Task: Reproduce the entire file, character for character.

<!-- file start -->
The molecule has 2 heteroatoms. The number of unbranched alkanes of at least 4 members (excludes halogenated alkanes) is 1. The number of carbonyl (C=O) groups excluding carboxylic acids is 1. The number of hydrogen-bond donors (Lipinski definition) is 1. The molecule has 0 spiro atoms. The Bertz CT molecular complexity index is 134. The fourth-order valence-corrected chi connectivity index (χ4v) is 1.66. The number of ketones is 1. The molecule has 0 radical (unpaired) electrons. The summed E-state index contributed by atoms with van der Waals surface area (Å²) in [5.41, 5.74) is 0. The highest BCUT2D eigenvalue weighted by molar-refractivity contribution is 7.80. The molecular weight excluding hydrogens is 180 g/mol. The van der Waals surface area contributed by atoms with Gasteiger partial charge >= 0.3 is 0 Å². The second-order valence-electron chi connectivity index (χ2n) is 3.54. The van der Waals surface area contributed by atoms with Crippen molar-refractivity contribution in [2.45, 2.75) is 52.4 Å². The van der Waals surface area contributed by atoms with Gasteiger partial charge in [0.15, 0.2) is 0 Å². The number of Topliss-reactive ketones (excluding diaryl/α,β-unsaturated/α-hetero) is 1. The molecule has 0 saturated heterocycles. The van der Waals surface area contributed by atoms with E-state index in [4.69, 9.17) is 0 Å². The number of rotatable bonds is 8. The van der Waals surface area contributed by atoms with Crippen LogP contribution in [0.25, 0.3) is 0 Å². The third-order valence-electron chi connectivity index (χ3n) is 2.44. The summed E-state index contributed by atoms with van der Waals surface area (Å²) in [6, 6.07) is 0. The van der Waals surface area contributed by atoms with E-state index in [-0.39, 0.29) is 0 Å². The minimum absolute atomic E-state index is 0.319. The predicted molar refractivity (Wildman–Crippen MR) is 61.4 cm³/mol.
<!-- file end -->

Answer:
The molecule has 2 heteroatoms. The number of unbranched alkanes of at least 4 members (excludes halogenated alkanes) is 1. The number of carbonyl (C=O) groups excluding carboxylic acids is 1. The number of hydrogen-bond donors (Lipinski definition) is 1. The molecule has 0 spiro atoms. The Bertz CT molecular complexity index is 134. The fourth-order valence-corrected chi connectivity index (χ4v) is 1.66. The number of ketones is 1. The molecule has 0 radical (unpaired) electrons. The summed E-state index contributed by atoms with van der Waals surface area (Å²) in [5.41, 5.74) is 0. The highest BCUT2D eigenvalue weighted by molar-refractivity contribution is 7.80. The molecular weight excluding hydrogens is 180 g/mol. The van der Waals surface area contributed by atoms with Gasteiger partial charge >= 0.3 is 0 Å². The second-order valence-electron chi connectivity index (χ2n) is 3.54. The van der Waals surface area contributed by atoms with Crippen molar-refractivity contribution in [2.45, 2.75) is 52.4 Å². The van der Waals surface area contributed by atoms with Gasteiger partial charge in [0.15, 0.2) is 0 Å². The number of Topliss-reactive ketones (excluding diaryl/α,β-unsaturated/α-hetero) is 1. The molecule has 0 saturated heterocycles. The van der Waals surface area contributed by atoms with E-state index in [4.69, 9.17) is 0 Å². The number of rotatable bonds is 8. The van der Waals surface area contributed by atoms with Crippen LogP contribution in [0.25, 0.3) is 0 Å². The third-order valence-electron chi connectivity index (χ3n) is 2.44. The summed E-state index contributed by atoms with van der Waals surface area (Å²) in [6, 6.07) is 0. The van der Waals surface area contributed by atoms with E-state index in [-0.39, 0.29) is 0 Å². The minimum absolute atomic E-state index is 0.319. The predicted molar refractivity (Wildman–Crippen MR) is 61.4 cm³/mol.